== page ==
We thank Drs Jha and Jha for the points they raised in relation to our Expert Review. Their fundamental point is that the underlying causes of the cardiovascular changes in preeclampsia are complex, and the sequence of the changes are incompletely understood; in this we concur.
The authors take issue with our comment “it is more likely that a vasoconstricted state would exist with a depleted intravascular volume and that increased intravascular fluid would exist with a relative state of vasodilatation,” arguing that “a combination of low cardiac output and increased vascular resistance may not necessarily be a volume-depleted state.” The key distinction here is that both the intravascular and the extravascular fluids contribute to what Jha and Jha refer to as “volume.” We agree that an increase in the extravascular fluid may occur together with increased peripheral resistance in a low cardiac output state, particularly in the latent phase of early-onset preeclampsia. Hence our statement on preeclampsia with fetal growth restriction (FGR) that, “Early-onset preeclampsia with FGR presents with high peripheral vascular resistance from the first trimester onward, which is associated with a failure to adequately increase the cardiac output from the first to the second trimester. The latter is most likely caused by the extravasation of the intravascular fluids into the interstitium, as is illustrated by the high volume of extracellular water that is already present in the first trimester of early-onset preeclampsia.”
Drs Jha and Jha state that “Notably, none of the studies has ever reported intravascular volume depletion in early-onset preeclampsia.” Although these studies are difficult to undertake in pregnancy for the reasons that the authors state, an increase in the total body water in preeclampsia has been described to happen in association with a reduced cardiac output, implying that an increased extravascular compartment and a fluid-depleted intravascular compartment are associated with vasocontriction. , It is possible for intravascular fluid depletion to coexist with vasoconstriction in a relatively “over-filled” vascular compartment; hence the propensity of women with severe preeclampsia to develop pulmonary edema. Furthermore, Scholten and others have reported a low intravascular volume in formerly preeclamptic patients, most of whom had early-onset preeclampsia, and its association of this with later hypertension ; they also reported that a low plasma volume after preeclampsia is associated with concentric remodeling of the heart and a higher pressure.
We agree that both volume depletion and/or a reduction in cardiac contractility could lead to a low cardiac output; in this Expert Review we describe the measures of cardiac output and not cardiac contractility. Nevertheless, we and others report consistent findings showing the differences in respect of cardiac output and vascular resistance in late and early preeclampsia (the latter perhaps defined more appropriately as “preeclampsia with fetal growth restriction”) , and these differences should not be ignored whatever the etiology. We note Drs Jha and Jha’s comments in relation to the interrelationship between the vascular resistance, intravascular volume, cardiac output, and the systolic and diastolic blood pressure in the different phenotypes and their suggestion that vascular-endothelial dysfunction may be similar. Indeed, we and others have shown that a similar level of vascular-endothelial dysfunction exists in both the phenotypes of preeclampsia as measured by the arterial augmentation index and pulse wave velocity and that the maternal cardiovascular function may itself modulate fetal Doppler changes.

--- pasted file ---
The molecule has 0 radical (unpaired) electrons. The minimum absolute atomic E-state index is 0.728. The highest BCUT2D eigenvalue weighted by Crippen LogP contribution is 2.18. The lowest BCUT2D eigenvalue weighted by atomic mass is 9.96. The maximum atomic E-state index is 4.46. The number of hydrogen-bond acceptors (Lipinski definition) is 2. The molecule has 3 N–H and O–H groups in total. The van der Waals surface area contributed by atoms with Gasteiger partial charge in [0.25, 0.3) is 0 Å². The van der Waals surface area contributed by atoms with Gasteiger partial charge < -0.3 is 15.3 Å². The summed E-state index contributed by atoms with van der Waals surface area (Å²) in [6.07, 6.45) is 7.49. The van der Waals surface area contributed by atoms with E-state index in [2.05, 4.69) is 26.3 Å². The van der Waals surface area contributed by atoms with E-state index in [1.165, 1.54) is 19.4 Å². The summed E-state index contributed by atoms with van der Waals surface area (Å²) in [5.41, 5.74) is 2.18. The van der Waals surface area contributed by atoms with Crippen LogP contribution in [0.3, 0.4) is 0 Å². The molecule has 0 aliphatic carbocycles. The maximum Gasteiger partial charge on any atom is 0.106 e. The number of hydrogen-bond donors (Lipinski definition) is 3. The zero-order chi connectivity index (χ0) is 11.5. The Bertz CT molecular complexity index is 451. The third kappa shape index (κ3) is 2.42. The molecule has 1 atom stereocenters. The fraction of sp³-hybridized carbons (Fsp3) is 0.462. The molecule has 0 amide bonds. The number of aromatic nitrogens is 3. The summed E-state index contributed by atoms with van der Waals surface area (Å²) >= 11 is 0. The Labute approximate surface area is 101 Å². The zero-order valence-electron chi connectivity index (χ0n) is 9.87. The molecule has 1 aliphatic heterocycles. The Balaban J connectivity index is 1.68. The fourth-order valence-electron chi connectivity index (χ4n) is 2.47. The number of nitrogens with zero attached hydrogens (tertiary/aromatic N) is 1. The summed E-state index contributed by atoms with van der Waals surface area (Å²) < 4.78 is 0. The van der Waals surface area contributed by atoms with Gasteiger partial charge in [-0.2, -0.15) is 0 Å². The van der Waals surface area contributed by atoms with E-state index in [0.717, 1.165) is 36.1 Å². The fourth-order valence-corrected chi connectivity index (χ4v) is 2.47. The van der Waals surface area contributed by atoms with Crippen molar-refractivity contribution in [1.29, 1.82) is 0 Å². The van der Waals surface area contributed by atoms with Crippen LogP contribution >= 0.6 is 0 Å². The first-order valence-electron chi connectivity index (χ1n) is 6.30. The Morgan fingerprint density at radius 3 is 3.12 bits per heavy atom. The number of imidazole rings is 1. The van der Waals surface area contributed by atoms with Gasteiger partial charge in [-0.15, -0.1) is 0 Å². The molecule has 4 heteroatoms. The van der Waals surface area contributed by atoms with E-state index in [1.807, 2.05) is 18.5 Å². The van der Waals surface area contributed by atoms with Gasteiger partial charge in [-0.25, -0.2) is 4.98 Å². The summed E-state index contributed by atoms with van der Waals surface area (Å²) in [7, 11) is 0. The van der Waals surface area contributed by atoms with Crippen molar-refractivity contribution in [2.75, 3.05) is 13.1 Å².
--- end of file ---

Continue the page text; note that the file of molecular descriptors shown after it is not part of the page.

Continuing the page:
Drs Jha and Jha assert that “Suggesting a management strategy without a detailed understanding of the sequence of cardiovascular events may be counterproductive.” The following is the situation that currently exists in the clinical sphere: the choice of antihypertensive drugs and fluid management is reactive, being based almost exclusively on local customs or guidelines and focused on targeting blood pressure control rather than on an assessment of the parameters that determine blood pressure. What we do know in respect of the sequence is that, the cardiac output is lower and the vascular resistance is higher before conception in healthy women who later develop preeclampsia and/or FGR. Hence, despite our understanding of the cardiovascular changes in preeclampsia and their sequence remaining imperfect, our suggestion that “Comprehensive hemodynamic assessment of women with preeclampsia in addition to ultrasound and Doppler investigations of the fetus can guide a rational choice of antihypertensive and fluid management strategies in preeclampsia” must represent an improvement on the blind use of therapies in women who may be very unwell with compromised cardiovascular function.
The authors report no conflict of interest.